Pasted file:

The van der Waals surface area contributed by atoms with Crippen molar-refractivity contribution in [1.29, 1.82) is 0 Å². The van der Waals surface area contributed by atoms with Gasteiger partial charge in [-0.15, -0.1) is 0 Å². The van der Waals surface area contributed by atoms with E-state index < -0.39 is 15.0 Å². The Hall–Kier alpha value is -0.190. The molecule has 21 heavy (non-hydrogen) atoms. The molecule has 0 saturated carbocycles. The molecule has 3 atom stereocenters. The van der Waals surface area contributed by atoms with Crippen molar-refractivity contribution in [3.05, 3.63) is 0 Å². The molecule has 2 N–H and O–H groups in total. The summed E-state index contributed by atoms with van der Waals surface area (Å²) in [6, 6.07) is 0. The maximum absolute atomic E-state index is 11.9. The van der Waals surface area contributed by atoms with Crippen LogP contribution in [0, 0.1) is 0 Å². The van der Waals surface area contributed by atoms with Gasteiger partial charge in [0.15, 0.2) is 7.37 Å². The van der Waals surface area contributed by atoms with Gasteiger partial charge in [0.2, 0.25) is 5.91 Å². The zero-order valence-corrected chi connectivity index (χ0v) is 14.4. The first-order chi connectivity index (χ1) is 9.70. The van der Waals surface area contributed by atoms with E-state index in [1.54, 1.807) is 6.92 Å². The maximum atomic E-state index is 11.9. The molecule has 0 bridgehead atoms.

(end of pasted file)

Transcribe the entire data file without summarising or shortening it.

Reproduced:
The van der Waals surface area contributed by atoms with Crippen molar-refractivity contribution in [1.29, 1.82) is 0 Å². The van der Waals surface area contributed by atoms with Gasteiger partial charge in [-0.15, -0.1) is 0 Å². The van der Waals surface area contributed by atoms with E-state index < -0.39 is 15.0 Å². The Hall–Kier alpha value is -0.190. The molecule has 21 heavy (non-hydrogen) atoms. The molecule has 0 saturated carbocycles. The molecule has 3 atom stereocenters. The van der Waals surface area contributed by atoms with Crippen molar-refractivity contribution in [3.05, 3.63) is 0 Å². The molecule has 2 N–H and O–H groups in total. The summed E-state index contributed by atoms with van der Waals surface area (Å²) in [6, 6.07) is 0. The maximum absolute atomic E-state index is 11.9. The van der Waals surface area contributed by atoms with Crippen LogP contribution in [0, 0.1) is 0 Å². The van der Waals surface area contributed by atoms with Gasteiger partial charge in [0.15, 0.2) is 7.37 Å². The van der Waals surface area contributed by atoms with Gasteiger partial charge in [0.2, 0.25) is 5.91 Å². The zero-order valence-corrected chi connectivity index (χ0v) is 14.4. The first-order chi connectivity index (χ1) is 9.70. The van der Waals surface area contributed by atoms with E-state index in [1.54, 1.807) is 6.92 Å². The maximum atomic E-state index is 11.9. The molecule has 0 bridgehead atoms.